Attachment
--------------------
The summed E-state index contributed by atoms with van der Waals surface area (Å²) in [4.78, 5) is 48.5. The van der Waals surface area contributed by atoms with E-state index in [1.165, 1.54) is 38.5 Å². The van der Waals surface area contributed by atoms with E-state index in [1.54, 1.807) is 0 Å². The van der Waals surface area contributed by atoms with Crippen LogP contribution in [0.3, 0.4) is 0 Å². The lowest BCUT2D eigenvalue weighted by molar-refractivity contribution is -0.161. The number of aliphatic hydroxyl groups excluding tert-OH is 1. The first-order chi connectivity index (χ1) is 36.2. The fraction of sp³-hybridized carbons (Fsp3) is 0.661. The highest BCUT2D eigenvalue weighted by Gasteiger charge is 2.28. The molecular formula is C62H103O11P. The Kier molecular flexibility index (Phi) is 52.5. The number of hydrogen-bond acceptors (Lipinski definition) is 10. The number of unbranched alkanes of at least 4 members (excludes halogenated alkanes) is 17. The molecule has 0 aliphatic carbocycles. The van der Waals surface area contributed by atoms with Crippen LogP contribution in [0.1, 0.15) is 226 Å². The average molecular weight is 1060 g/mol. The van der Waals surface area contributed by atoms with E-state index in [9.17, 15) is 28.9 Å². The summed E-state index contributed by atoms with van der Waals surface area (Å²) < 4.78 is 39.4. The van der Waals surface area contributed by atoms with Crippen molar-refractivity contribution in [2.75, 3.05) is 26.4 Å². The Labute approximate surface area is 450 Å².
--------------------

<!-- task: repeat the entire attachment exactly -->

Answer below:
The summed E-state index contributed by atoms with van der Waals surface area (Å²) in [4.78, 5) is 48.5. The van der Waals surface area contributed by atoms with E-state index in [1.165, 1.54) is 38.5 Å². The van der Waals surface area contributed by atoms with E-state index in [1.54, 1.807) is 0 Å². The van der Waals surface area contributed by atoms with Crippen LogP contribution in [0.3, 0.4) is 0 Å². The lowest BCUT2D eigenvalue weighted by molar-refractivity contribution is -0.161. The number of aliphatic hydroxyl groups excluding tert-OH is 1. The first-order chi connectivity index (χ1) is 36.2. The fraction of sp³-hybridized carbons (Fsp3) is 0.661. The highest BCUT2D eigenvalue weighted by Gasteiger charge is 2.28. The molecular formula is C62H103O11P. The Kier molecular flexibility index (Phi) is 52.5. The number of hydrogen-bond acceptors (Lipinski definition) is 10. The number of unbranched alkanes of at least 4 members (excludes halogenated alkanes) is 17. The molecule has 0 aliphatic carbocycles. The van der Waals surface area contributed by atoms with Crippen LogP contribution in [0.1, 0.15) is 226 Å². The average molecular weight is 1060 g/mol. The van der Waals surface area contributed by atoms with E-state index in [9.17, 15) is 28.9 Å². The summed E-state index contributed by atoms with van der Waals surface area (Å²) < 4.78 is 39.4. The van der Waals surface area contributed by atoms with Crippen molar-refractivity contribution in [2.75, 3.05) is 26.4 Å². The Labute approximate surface area is 450 Å².